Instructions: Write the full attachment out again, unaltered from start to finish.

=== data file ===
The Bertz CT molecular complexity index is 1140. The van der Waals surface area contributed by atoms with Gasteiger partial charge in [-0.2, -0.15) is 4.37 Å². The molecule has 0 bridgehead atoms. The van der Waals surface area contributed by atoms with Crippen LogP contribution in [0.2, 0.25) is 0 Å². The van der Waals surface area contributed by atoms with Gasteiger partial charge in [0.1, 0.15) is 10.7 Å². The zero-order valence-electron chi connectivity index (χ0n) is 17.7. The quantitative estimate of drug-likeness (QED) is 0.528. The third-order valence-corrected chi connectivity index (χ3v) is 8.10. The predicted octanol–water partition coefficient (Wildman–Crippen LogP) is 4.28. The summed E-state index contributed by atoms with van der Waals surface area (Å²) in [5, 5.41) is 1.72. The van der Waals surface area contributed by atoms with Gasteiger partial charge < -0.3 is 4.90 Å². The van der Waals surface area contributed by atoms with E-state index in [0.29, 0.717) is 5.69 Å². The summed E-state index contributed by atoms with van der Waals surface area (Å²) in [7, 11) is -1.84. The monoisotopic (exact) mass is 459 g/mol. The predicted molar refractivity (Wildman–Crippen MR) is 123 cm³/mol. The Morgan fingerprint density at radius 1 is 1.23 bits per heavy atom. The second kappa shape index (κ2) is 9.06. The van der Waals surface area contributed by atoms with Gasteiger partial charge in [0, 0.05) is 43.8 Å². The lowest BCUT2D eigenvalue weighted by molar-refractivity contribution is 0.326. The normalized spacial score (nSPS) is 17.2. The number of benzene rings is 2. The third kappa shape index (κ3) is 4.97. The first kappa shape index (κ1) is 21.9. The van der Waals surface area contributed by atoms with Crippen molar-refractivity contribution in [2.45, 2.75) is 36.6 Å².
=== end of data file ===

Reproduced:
The Bertz CT molecular complexity index is 1140. The van der Waals surface area contributed by atoms with Gasteiger partial charge in [-0.2, -0.15) is 4.37 Å². The molecule has 0 bridgehead atoms. The van der Waals surface area contributed by atoms with Crippen LogP contribution in [0.2, 0.25) is 0 Å². The van der Waals surface area contributed by atoms with Gasteiger partial charge in [0.1, 0.15) is 10.7 Å². The zero-order valence-electron chi connectivity index (χ0n) is 17.7. The quantitative estimate of drug-likeness (QED) is 0.528. The third-order valence-corrected chi connectivity index (χ3v) is 8.10. The predicted octanol–water partition coefficient (Wildman–Crippen LogP) is 4.28. The summed E-state index contributed by atoms with van der Waals surface area (Å²) in [5, 5.41) is 1.72. The van der Waals surface area contributed by atoms with Gasteiger partial charge < -0.3 is 4.90 Å². The van der Waals surface area contributed by atoms with E-state index in [0.29, 0.717) is 5.69 Å². The summed E-state index contributed by atoms with van der Waals surface area (Å²) in [7, 11) is -1.84. The monoisotopic (exact) mass is 459 g/mol. The predicted molar refractivity (Wildman–Crippen MR) is 123 cm³/mol. The Morgan fingerprint density at radius 1 is 1.23 bits per heavy atom. The second kappa shape index (κ2) is 9.06. The van der Waals surface area contributed by atoms with Gasteiger partial charge in [0, 0.05) is 43.8 Å². The lowest BCUT2D eigenvalue weighted by molar-refractivity contribution is 0.326. The normalized spacial score (nSPS) is 17.2. The number of benzene rings is 2. The third kappa shape index (κ3) is 4.97. The first kappa shape index (κ1) is 21.9. The van der Waals surface area contributed by atoms with Crippen molar-refractivity contribution in [2.45, 2.75) is 36.6 Å².